Monday, October 24, 2011

Why First Drafts are the Best Drafts

I'll probably get run out of town for saying this, but I love first drafts. They're by far the best drafts I ever write of anything. No, they're not grammatically correct, and granted, they go on and on in weird directions that often, upon second glance, make no sense. But still, I love them more than any other draft, even the final one.

Let me explain.

Writing a first draft is about saying "yes." Most of the time, we are forced to say "no" -- when shopping, when taking on projects at work, when trying to decide between seeing a movie or getting coffee. "No" shapes our experience much more than "yes" does, overall.

And yet, when we sit down to write, we can say "yes" to anything. ANYTHING! Think about that for a minute. True, you don't want to start off writing a book about werewolves and end up writing about the stock market crash of 1929. That would be a pain in the ass.

But barring that, you can write about anything you want. So why would you censor yourself? I see authors outlining their brains out, and I'm not saying it's a bad thing to do in general (I mean, truth be told, I write up general outlines when I write), but my advice is to not let outlines box you in too much.

For instance, with the wip I'm working on now, I deviated from my outline on page ten or so. I refer to it now and again, but for the most part, I haven't looked back. I realized early on that most of the groundwork I'd laid no longer served the story that was emerging from my imagination.

And that's the important thing to remember, in my opinion: an outline should serve your imagination, help to organize it a little better. It shouldn't work the other way around, where your imagination has to take a back seat to rigid organization.

Saying "yes" means that you have to be ultimately flexible, able to accept new ideas and write them down without questioning them. And also, you have to be prepared for your draft to take longer than one associated with a strict outline would take.

But what you get in return is so much cooler.

I barely ever question ideas in a first draft. They come from a mysterious room in the dungeon of my brain, from behind a door that's been bricked over and covered with wallpaper. Somehow or other, little chinks of mortar have chipped off, and when I write, a faint breeze starts to blow out of the room and straight into my fingers.

This air has been bottled up for so long, told that it must live in darkness at the bottom of a pit ten thousand feet deep, that you can barely feel it coursing through you. But it's there, all the same. So what a pity it would be stamp it out.

A lot of people never make it out of the first draft stage. I've abandoned lots of projects before finishing even one draft. We all do it. And I think I've mostly done it because I didn't see how I could finish those drafts, given the chaos that had broken out in them. But looking back, I really wish I'd hung in there, because there's no telling how beautiful they could've been if I'd just kept opening myself up to what they could become.

Say "yes" as much as you can, especially in your first draft. You'll end up with lots of unusable stuff, but you'll also end up with cool ideas that never would've occurred to you had you stuck close to your outline.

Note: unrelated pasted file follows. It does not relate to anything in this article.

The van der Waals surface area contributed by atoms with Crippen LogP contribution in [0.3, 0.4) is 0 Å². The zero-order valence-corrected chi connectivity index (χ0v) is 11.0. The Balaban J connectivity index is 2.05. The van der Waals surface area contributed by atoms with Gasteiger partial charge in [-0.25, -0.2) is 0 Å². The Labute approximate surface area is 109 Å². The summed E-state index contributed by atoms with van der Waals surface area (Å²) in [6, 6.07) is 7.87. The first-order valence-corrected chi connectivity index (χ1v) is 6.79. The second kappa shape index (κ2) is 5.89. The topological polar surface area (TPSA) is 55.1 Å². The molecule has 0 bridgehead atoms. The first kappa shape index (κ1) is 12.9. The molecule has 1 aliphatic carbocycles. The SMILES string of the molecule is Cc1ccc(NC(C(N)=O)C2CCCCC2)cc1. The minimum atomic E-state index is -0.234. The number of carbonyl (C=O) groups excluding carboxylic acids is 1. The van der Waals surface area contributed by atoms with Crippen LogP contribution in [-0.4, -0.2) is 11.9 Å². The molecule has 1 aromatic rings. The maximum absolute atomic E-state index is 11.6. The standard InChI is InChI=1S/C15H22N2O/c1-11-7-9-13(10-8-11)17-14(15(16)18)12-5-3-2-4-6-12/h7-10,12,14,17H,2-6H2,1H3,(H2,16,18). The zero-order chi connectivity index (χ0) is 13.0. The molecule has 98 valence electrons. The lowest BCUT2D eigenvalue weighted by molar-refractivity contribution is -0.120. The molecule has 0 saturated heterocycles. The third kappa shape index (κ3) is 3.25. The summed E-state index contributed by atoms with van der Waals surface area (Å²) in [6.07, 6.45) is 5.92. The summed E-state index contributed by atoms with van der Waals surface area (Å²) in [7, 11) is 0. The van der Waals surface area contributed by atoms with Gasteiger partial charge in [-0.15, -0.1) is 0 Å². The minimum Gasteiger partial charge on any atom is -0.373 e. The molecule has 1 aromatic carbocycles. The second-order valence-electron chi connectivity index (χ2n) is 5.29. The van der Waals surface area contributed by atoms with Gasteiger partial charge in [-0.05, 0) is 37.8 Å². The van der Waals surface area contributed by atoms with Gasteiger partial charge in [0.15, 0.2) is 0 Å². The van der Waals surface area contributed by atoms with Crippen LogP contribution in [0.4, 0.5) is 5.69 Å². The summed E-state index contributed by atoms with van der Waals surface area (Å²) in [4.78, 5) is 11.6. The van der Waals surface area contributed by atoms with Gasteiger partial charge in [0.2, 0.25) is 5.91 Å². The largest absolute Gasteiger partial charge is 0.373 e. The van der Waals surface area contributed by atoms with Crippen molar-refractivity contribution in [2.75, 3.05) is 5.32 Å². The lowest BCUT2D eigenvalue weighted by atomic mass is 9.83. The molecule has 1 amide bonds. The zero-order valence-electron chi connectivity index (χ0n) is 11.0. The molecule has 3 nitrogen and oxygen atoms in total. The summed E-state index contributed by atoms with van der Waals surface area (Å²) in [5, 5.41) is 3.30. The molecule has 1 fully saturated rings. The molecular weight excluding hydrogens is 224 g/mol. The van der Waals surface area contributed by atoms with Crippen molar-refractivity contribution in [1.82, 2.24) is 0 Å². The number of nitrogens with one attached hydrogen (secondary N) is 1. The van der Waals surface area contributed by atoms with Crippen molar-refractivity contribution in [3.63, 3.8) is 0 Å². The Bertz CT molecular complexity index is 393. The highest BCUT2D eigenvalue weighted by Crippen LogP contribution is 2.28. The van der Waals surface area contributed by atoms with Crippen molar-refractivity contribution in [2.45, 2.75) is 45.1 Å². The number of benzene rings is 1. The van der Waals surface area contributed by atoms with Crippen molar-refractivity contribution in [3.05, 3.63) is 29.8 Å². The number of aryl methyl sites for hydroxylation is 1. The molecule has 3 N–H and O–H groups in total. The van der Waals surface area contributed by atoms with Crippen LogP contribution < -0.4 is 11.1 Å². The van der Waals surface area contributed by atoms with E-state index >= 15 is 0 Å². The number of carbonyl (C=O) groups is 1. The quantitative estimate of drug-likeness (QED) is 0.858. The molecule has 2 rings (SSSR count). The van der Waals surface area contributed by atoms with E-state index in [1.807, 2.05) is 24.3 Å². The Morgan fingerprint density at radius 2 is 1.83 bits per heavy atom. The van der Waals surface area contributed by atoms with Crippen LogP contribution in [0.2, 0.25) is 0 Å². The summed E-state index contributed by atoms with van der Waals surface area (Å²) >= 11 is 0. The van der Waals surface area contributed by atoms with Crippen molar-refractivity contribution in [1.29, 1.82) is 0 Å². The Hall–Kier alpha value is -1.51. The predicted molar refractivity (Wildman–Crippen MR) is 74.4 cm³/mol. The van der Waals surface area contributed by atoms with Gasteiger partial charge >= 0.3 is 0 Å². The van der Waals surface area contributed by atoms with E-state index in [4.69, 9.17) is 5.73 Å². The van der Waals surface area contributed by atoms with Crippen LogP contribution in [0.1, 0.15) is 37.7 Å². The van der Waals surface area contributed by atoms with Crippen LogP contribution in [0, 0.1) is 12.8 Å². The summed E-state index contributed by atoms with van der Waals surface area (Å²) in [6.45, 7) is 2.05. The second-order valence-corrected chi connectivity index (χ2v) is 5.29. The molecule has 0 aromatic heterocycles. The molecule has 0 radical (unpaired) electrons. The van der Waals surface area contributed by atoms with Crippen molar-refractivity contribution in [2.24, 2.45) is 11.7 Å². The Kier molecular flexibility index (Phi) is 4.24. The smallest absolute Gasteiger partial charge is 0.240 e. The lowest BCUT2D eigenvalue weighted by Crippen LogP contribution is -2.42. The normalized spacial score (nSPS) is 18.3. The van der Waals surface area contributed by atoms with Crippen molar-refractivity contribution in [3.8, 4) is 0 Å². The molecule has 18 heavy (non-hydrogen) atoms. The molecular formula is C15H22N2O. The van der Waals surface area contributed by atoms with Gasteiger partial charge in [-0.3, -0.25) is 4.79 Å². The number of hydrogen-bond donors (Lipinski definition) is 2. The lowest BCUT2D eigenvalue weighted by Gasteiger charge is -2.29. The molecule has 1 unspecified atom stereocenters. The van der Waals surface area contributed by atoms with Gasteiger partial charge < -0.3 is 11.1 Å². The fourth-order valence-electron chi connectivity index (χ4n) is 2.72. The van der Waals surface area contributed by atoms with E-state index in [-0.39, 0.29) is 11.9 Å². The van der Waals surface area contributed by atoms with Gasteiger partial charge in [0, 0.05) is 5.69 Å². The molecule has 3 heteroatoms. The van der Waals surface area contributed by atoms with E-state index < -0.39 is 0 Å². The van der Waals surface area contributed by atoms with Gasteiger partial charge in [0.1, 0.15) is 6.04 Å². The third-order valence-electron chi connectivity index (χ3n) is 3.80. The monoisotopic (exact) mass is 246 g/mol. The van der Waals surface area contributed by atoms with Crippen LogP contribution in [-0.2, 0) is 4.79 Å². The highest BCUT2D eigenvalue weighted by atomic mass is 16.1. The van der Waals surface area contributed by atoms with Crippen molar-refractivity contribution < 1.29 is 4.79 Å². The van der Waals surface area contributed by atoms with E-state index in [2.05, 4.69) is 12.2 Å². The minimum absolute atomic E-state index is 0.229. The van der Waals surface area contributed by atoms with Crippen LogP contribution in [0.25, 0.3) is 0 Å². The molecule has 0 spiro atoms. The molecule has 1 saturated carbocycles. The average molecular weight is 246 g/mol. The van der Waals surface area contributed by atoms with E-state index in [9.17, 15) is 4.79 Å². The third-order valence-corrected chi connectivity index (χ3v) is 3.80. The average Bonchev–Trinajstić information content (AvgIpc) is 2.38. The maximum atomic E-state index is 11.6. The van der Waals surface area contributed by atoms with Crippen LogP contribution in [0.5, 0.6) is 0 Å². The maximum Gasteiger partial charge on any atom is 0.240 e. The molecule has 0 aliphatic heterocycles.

Friday, October 21, 2011

Nostalgia, Thy Name is Autumn

It's turning out to be a gorgeous fall here in DC. This town, to my mind, is a gross, cement-lined mosquito nest of seething humidity for 3/4 of the year. On top of that, it's filled with busy-body technocrats who dress head-to-toe in black/gray/grayish black clothes. Honestly, you sometimes don't know whether you're following a funeral procession or people on their way to work.

But come fall each year, a cool wind blows in, the trees blaze up into reds and golds, and the whole place becomes awesome.

Nostalgia, thy name is Autumn. Hell yes it is.

I've always liked the Autumn. It's a time of death before renewal. There's something instructive in that. Something that lets us know on an intuitive level that after the Fall comes a rebirth of sorts. It unsettles us with its burst of beauty, its shrivel and decay, and its promise of a new, brighter world to come.

As authors, it's important for us to understand nostalgia. We should respect it, not toss it aside as base sentimentality. Because to me, the best books tap a reader's well of pleasant recollections, most especially from childhood. We should open our minds to what we've loved and lost, and try to recapture it in our writing. Because others will sense this sharp, sweet sense of loss too, and it will remind them of their own humanity if we do it right.

Communining with others in this most human way is what great writing is all about. Whether you're writing a post-modern novel or a picture book, your vulnerability has to be on every page, in every word. And nothing will make you feel more vulnerable than the pinch of nostalgia.

Tuesday, October 18, 2011

Don't Force Your Ending

That's what I keep telling myself. I want so SO badly to be done with the first draft of my wip--I'm in the midst of writing my first YA fiction fantasy saga-ish book right now--but, alas, I'm not finished.

I'm ALMOST finished. But I haven't entered the last period, haven't printed off drafts for my beta readers to sink their teeth into yet. I'm writing the penultimate battle scene at the moment, and there are still two major sequences to go after that.

While it would be super convenient to just hurry up and contrive some ending and slap it on there, I can't allow this. Because books, once they get going, take on a life of their own, and you cannot suffocate that life. It just has to wind down of its own accord.

And let me tell you, it's taking its sweet time.

I can feel I'm close. It's kind of like at night, when all of the lights are off. You stick out your hand because you know the bathroom door is close, it's only a few inches away, but you can't quite see it.

Not to equate my book with a bathroom. But you get the point. If you're in a similar position as me, realizing that even once you finish your book you still have months of edits ahead of you and, doggone it, wouldn't it be better to just finish the draft and get it into your readers' hands asap?--don't succumb to this urge.

Finish what you started. Give your book/story/play some space and let it end the way it's supposed to end. Otherwise, your readers will sense that you tacked on an ending. And that's a huge mistake because it makes it seem like either A.) you don't have a very firm grasp on the internal universe of your story, B.) you're in it for the money and are just cranking stories out like some book-writing machine, or C.) you just got bored and said, "To heck with it."